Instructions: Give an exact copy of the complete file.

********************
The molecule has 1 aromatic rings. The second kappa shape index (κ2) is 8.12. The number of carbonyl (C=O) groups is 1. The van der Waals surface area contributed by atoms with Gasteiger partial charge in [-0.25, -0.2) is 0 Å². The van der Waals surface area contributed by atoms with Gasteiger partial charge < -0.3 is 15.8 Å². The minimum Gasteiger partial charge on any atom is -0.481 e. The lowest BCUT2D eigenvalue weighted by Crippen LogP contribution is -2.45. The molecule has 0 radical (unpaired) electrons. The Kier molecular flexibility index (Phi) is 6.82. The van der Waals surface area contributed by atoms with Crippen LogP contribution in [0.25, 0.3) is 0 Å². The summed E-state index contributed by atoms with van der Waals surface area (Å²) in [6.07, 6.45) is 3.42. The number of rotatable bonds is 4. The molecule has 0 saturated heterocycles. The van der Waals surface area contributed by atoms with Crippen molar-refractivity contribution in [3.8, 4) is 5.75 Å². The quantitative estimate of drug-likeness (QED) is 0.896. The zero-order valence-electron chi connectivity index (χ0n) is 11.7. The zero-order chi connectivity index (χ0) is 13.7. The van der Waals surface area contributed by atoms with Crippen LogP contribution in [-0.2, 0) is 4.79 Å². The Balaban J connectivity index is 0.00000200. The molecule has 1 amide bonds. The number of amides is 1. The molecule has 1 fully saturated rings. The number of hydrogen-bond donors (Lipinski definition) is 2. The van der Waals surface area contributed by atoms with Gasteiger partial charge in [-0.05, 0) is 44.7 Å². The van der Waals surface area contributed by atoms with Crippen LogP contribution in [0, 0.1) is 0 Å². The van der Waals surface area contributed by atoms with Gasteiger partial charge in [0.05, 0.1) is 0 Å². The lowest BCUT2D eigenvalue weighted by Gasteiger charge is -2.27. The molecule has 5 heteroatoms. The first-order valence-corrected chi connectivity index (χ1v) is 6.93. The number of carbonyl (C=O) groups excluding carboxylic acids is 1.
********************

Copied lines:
The molecule has 1 aromatic rings. The second kappa shape index (κ2) is 8.12. The number of carbonyl (C=O) groups is 1. The van der Waals surface area contributed by atoms with Gasteiger partial charge in [-0.25, -0.2) is 0 Å². The van der Waals surface area contributed by atoms with Gasteiger partial charge < -0.3 is 15.8 Å². The minimum Gasteiger partial charge on any atom is -0.481 e. The lowest BCUT2D eigenvalue weighted by Crippen LogP contribution is -2.45. The molecule has 0 radical (unpaired) electrons. The Kier molecular flexibility index (Phi) is 6.82. The van der Waals surface area contributed by atoms with Crippen LogP contribution in [0.25, 0.3) is 0 Å². The summed E-state index contributed by atoms with van der Waals surface area (Å²) in [6.07, 6.45) is 3.42. The number of rotatable bonds is 4. The molecule has 0 saturated heterocycles. The van der Waals surface area contributed by atoms with Crippen molar-refractivity contribution in [3.8, 4) is 5.75 Å². The quantitative estimate of drug-likeness (QED) is 0.896. The zero-order valence-electron chi connectivity index (χ0n) is 11.7. The zero-order chi connectivity index (χ0) is 13.7. The van der Waals surface area contributed by atoms with Crippen LogP contribution in [-0.2, 0) is 4.79 Å². The Balaban J connectivity index is 0.00000200. The molecule has 1 amide bonds. The number of amides is 1. The molecule has 1 fully saturated rings. The number of hydrogen-bond donors (Lipinski definition) is 2. The van der Waals surface area contributed by atoms with Gasteiger partial charge in [-0.05, 0) is 44.7 Å². The van der Waals surface area contributed by atoms with Crippen LogP contribution in [0, 0.1) is 0 Å². The van der Waals surface area contributed by atoms with Gasteiger partial charge in [0.05, 0.1) is 0 Å². The lowest BCUT2D eigenvalue weighted by Gasteiger charge is -2.27. The molecule has 5 heteroatoms. The first-order valence-corrected chi connectivity index (χ1v) is 6.93. The number of carbonyl (C=O) groups excluding carboxylic acids is 1.